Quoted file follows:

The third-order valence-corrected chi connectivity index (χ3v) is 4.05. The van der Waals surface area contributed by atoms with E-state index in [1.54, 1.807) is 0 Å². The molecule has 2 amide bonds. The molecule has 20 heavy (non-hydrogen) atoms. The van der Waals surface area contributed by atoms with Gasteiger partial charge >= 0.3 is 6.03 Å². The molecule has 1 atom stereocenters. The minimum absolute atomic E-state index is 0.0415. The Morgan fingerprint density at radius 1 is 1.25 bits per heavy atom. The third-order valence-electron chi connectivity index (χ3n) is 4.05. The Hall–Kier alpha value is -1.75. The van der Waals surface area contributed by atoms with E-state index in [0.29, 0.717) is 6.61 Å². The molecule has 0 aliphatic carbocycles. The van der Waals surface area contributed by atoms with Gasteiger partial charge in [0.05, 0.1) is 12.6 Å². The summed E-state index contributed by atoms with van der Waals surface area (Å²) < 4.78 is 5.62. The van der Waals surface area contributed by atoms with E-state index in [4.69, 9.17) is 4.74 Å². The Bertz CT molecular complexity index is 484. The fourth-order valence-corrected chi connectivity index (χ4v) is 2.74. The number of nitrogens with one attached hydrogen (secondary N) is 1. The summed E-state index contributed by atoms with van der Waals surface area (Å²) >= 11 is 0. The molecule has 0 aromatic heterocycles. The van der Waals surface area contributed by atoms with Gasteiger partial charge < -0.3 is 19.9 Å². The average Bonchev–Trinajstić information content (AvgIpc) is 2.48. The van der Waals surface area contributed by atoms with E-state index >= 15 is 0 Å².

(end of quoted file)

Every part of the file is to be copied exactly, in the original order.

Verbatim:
The third-order valence-corrected chi connectivity index (χ3v) is 4.05. The van der Waals surface area contributed by atoms with E-state index in [1.54, 1.807) is 0 Å². The molecule has 2 amide bonds. The molecule has 20 heavy (non-hydrogen) atoms. The van der Waals surface area contributed by atoms with Gasteiger partial charge >= 0.3 is 6.03 Å². The molecule has 1 atom stereocenters. The minimum absolute atomic E-state index is 0.0415. The Morgan fingerprint density at radius 1 is 1.25 bits per heavy atom. The third-order valence-electron chi connectivity index (χ3n) is 4.05. The Hall–Kier alpha value is -1.75. The van der Waals surface area contributed by atoms with E-state index in [0.29, 0.717) is 6.61 Å². The molecule has 0 aliphatic carbocycles. The van der Waals surface area contributed by atoms with Gasteiger partial charge in [0.05, 0.1) is 12.6 Å². The summed E-state index contributed by atoms with van der Waals surface area (Å²) < 4.78 is 5.62. The van der Waals surface area contributed by atoms with E-state index in [4.69, 9.17) is 4.74 Å². The Bertz CT molecular complexity index is 484. The fourth-order valence-corrected chi connectivity index (χ4v) is 2.74. The number of nitrogens with one attached hydrogen (secondary N) is 1. The summed E-state index contributed by atoms with van der Waals surface area (Å²) >= 11 is 0. The molecule has 0 aromatic heterocycles. The van der Waals surface area contributed by atoms with Gasteiger partial charge < -0.3 is 19.9 Å². The average Bonchev–Trinajstić information content (AvgIpc) is 2.48. The van der Waals surface area contributed by atoms with E-state index >= 15 is 0 Å².